Showcase your research … but do it quickly
The Three Minute Thesis graduate student competition tests the ability to present one’s research projects in a clear, concise way in only 180 seconds.
It is often challenging for researchers to summarize their findings into a paper to be published or into a short presentation for a meeting, let alone to put years of work into a three-minute pitch. But that’s exactly the challenge proposed by the Three Minute Thesis Competition (3MT) organized by Queen’s School of Graduate Studies.
Each year, masters and doctoral candidates are invited to present their research and its impact in front of selected non-specialist judges and a live audience. The winner gets to represent Queen’s in an Ontario-wide 3MT event and can be among the few selected to participate in national and international competitions. This year marks the 10th year Queen’s has hosted a 3MT.
On March 24, the 10 finalists who made it through qualifying heats showcased their ability to communicate research in a clear, engaging way. The winner of the $1,000 grand prize was Amtul Haq Ayesha, a master’s student in the School of Computing. She will represent Queen’s at the Ontario-wide 3MT competition to be hosted at the University of Guelph on May 4.
Working on methods to allow remote measuring of vital signs – heart rate, oxygen saturation, blood pressure, and others – using online video calls, Ayesha has dived deep enough into technical knowledge to understand how challenging it can be to talk about her research in a way non-experts can engage with.
“When you have spent such a long time on one project, everything in your mind is crystal clear. This makes us think that whatever we are talking is very simple to understand,” she says. “But when someone hears your subject for the first time, it takes time to absorb and understand. That is the most challenging part – to infer how much a person hearing about it (and for only three minutes) comprehends. As presenters, we want the audience to understand everything clearly”.
Ayesha believes participating in 3MT helped her practice “the art of explaining the technical jargon in such simple words that the audience relates with it” – an ability she foresees being very useful in her journey as a researcher.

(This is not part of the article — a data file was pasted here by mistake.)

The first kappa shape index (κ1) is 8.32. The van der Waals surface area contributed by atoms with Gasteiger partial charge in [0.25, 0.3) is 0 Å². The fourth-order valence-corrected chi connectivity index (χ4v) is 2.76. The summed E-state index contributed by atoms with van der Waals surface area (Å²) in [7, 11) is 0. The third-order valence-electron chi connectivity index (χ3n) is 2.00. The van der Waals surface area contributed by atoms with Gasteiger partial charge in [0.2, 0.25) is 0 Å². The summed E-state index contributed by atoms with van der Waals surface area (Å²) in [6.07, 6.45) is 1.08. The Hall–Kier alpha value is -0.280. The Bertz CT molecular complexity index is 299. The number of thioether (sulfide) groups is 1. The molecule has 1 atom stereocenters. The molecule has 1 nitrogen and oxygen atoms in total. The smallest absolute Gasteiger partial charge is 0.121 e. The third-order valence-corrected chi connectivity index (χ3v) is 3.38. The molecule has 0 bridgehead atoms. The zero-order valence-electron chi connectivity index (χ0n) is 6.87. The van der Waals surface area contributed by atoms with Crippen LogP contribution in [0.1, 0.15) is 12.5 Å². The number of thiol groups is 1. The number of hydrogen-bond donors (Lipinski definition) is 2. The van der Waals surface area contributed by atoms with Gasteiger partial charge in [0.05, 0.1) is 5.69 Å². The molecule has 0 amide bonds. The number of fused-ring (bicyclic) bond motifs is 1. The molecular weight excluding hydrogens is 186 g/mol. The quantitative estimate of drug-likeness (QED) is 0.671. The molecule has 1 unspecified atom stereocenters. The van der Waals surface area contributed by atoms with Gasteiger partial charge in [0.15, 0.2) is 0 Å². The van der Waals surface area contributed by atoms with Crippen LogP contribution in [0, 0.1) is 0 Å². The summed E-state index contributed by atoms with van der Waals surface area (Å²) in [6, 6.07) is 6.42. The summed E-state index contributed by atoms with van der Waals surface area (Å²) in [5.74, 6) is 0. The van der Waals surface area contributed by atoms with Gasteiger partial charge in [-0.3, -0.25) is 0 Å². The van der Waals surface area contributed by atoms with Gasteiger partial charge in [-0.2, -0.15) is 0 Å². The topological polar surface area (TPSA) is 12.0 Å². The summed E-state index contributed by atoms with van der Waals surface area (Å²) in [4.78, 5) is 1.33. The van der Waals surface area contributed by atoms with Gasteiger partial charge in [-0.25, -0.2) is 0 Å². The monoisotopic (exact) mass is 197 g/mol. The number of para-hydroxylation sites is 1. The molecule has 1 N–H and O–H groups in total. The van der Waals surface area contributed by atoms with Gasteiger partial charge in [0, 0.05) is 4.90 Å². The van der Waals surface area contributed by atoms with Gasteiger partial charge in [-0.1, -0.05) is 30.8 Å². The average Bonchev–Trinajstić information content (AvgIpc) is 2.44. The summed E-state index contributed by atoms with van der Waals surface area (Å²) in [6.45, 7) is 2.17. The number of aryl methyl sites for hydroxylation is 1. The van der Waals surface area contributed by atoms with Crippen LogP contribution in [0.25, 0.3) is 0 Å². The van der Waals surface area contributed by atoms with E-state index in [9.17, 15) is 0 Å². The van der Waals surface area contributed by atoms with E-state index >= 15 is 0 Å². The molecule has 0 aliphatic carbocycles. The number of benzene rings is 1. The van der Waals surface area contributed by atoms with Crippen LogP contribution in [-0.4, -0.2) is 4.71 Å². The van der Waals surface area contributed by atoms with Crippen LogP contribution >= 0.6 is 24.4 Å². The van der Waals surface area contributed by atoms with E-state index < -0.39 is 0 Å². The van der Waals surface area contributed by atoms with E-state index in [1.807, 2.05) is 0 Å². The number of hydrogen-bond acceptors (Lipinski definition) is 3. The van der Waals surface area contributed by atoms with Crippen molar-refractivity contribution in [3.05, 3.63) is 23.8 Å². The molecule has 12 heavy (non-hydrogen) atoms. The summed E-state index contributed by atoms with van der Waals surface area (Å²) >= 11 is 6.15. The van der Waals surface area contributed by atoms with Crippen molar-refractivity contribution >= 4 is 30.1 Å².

Lessons learned on how to communicate research
Another presenter that stood out to the judges was PhD candidate Navjit Gaurav (Rehabilitation Science), the runner-up for this year’s competition. He presented his project on new ways to design schools in India to promote inclusion of children with disabilities.
For Gaurav, the main challenges of the research communications exercise were managing time, speaking in a jargon-free way, and knowing what not to communicate.
“Most of the time we have a lot to convey, and we think each piece of information is indispensable. We had to reflect on what is the most important thing that we want the audience to know about our research,” he explains.
To prepare for his presentation, Gaurav practiced with family members who are not familiar with his area of expertise. He believes this was very useful to help him craft his pitch in plain language to engage non-expert audiences.
People’s choice voting is open
The 10 finalists that participated in Queen’s 3MT final event are now competing for a People’s Choice prize. Voting will be open today from 4 p.m., until April 6 at 4 p.m. For more information and to cast your vote, visit the website.
Note: This article originally appeared in the Queen's Gazette.